He officially enlisted at Bury St Edmunds on the 18th June 1881 for the 30th Brigade. He was described as having a height of 5 feet 6 ¼ inches, grey eyes, dark brown hair and a fresh complexion. In 1882 his father, James Winkfield died, leaving Jemima again a widow.
Robert's Army career began with training, first in the Camp at Lincoln and later in the year at Portsmouth. Here, as most young soldiers did, he had a photograph taken showing off his new, smart uniform.
In 1882 he was posted to Aldershot and then to Ireland. He was to be stationed there, moving round various Camps, for the next 9 years. Being a bright young man he was soon promoted first to Lance Corporal in the Lincolnshire Regiment, and then to full Corporal. In June 1887 he gained a Certificate of Education that stated his attainments as being able to read and write from dictation, including Order Books, and also having
"Requisite proficiency in Numeration and Notation: Reduction of weights and measures: Simple Practice and Proportion: Simple Vulgar or Decimal Fractions: Regimental Accounts."
In 1887 Robert was promoted to the rank of Sergeant and on 23rd July 1888 he qualified as being capable of performing the duties of Regimental Transport Sergeant.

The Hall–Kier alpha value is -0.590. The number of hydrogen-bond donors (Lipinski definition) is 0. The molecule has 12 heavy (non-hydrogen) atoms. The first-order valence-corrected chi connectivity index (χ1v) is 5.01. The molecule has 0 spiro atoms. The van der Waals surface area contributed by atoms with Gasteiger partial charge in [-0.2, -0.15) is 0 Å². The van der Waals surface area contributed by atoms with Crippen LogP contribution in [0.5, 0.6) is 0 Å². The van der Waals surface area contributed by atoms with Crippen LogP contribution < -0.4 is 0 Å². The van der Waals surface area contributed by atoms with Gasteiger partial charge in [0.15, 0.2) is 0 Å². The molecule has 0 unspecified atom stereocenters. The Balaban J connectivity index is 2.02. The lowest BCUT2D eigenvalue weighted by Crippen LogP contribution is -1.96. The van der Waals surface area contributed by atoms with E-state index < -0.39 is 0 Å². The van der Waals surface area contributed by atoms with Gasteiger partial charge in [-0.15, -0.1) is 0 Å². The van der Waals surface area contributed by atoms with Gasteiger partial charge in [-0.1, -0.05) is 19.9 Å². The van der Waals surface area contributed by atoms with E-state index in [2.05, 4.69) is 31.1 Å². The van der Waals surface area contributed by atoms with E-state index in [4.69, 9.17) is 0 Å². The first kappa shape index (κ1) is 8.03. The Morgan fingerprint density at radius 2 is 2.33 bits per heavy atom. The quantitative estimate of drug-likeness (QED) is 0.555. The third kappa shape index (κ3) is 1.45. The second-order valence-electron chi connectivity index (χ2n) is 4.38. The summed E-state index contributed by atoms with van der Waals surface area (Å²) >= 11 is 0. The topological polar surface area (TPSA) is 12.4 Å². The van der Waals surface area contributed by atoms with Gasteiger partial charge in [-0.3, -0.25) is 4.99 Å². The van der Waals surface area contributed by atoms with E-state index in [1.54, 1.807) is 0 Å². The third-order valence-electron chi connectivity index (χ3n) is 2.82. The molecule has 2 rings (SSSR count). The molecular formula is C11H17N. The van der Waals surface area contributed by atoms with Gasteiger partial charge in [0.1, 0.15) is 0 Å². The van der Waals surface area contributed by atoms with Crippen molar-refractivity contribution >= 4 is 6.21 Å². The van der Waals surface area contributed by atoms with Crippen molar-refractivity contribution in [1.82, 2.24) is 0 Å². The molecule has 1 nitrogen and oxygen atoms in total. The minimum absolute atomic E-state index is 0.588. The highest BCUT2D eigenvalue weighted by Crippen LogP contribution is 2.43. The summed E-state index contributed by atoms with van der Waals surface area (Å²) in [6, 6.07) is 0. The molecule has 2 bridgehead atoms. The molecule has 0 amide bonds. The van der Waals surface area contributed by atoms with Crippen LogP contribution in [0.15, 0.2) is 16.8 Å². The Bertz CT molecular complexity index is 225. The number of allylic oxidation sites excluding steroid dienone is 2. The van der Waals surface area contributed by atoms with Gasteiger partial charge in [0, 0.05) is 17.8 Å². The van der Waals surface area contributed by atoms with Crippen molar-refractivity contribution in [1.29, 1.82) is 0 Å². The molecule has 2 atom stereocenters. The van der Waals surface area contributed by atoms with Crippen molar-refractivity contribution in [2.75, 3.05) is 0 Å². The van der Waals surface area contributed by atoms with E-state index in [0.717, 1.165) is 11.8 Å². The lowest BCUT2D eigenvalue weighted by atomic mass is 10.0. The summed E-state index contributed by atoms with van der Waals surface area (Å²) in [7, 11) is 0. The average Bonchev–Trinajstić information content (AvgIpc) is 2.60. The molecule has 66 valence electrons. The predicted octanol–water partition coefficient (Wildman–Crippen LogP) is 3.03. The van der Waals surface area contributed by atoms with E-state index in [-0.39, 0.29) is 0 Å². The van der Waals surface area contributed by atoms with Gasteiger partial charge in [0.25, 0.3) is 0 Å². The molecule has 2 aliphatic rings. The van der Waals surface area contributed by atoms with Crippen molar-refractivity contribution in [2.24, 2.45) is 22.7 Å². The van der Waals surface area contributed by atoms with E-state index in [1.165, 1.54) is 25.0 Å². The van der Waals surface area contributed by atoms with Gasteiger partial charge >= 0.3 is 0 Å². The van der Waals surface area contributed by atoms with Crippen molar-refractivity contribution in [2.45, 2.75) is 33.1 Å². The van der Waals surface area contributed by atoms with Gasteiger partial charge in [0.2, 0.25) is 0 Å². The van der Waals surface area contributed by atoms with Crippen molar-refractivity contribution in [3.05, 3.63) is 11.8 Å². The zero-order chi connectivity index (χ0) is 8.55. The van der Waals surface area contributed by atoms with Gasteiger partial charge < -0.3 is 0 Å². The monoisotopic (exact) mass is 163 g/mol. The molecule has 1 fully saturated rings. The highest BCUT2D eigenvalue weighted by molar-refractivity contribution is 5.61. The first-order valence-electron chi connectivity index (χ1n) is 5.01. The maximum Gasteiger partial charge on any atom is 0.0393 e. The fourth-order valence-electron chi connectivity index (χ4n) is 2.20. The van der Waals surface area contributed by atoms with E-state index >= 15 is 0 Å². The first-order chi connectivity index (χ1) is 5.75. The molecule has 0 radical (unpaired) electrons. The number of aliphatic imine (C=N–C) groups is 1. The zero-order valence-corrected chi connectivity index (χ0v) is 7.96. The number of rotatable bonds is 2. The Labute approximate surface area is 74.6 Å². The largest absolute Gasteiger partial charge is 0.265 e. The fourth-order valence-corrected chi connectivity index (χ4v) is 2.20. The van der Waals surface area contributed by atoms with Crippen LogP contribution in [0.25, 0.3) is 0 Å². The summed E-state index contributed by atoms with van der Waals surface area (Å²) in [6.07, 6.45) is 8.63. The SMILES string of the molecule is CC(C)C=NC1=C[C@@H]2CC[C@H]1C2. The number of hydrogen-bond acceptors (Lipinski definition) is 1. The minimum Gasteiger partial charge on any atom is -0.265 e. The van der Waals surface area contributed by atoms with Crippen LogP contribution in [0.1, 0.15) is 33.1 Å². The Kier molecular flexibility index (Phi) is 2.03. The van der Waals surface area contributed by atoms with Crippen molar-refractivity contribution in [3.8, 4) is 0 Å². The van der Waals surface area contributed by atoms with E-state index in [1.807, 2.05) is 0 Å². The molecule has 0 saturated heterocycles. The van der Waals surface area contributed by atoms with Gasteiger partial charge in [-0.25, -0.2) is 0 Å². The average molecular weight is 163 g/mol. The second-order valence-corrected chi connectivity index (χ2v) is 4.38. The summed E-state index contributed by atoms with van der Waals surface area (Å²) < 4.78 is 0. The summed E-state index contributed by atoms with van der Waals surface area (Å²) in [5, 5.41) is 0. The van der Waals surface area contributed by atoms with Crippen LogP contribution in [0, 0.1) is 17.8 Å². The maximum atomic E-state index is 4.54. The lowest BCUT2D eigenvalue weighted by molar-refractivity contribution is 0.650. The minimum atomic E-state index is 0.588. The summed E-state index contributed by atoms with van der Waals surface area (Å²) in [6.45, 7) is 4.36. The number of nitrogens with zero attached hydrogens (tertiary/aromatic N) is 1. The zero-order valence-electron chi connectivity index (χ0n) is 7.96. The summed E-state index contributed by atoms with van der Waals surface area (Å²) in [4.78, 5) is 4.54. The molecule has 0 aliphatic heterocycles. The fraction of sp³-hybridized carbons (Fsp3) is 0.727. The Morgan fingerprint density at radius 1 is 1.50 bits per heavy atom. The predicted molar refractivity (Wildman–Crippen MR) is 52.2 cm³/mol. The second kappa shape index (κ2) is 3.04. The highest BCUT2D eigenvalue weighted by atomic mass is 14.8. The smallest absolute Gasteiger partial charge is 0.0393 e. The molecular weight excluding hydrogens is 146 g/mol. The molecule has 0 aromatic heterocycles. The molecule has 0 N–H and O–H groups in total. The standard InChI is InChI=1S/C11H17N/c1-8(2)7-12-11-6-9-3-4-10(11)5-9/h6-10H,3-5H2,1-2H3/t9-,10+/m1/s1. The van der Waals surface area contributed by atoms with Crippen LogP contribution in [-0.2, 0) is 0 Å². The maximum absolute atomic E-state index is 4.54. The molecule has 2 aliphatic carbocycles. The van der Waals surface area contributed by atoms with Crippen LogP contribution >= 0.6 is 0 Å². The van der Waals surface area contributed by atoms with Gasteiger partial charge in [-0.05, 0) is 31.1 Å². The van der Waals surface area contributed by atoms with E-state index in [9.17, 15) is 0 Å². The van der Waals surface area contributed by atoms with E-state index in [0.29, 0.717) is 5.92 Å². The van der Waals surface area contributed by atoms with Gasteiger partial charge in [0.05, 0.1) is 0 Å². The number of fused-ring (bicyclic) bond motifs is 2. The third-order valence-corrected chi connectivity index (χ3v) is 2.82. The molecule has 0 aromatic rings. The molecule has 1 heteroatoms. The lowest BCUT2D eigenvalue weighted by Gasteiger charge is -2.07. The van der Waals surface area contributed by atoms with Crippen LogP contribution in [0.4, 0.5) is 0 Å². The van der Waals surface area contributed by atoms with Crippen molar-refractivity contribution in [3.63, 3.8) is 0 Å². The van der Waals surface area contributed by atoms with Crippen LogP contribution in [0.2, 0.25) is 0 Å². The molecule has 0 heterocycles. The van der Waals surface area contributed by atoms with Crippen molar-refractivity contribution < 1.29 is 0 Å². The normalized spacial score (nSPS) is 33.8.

Robert's letters from home were now being written for his Mother, in a different hand, as back in Pentney, Jemima's eyesight had deteriorated. Her new neighbours in the Bake House next door had a daughter, Mary who helped Jemima by writing her letters for her. Mary's parents, Thomas and Mary Anne Callow knew all about Army life. They were each seasoned campaigners in their own right. Mary Callow, having begun writing to Robert Winkfield for his mother, was soon writing on her own behalf. Mary and Robert were married in Pentney in December 1891. Robert was by now a Colour Sergeant. He and his new wife, Mary Winkfield went back to Aldershot and their first daughter, Maud, was born there on February 4th 1893. Robert's Army career was now to take them also around the world. They did not return to Norfolk until 1903, when Robert retired. They then settled in Swaffham, though there were many visits by them and the children, to see Jemima, and Mary and Thomas in Pentney.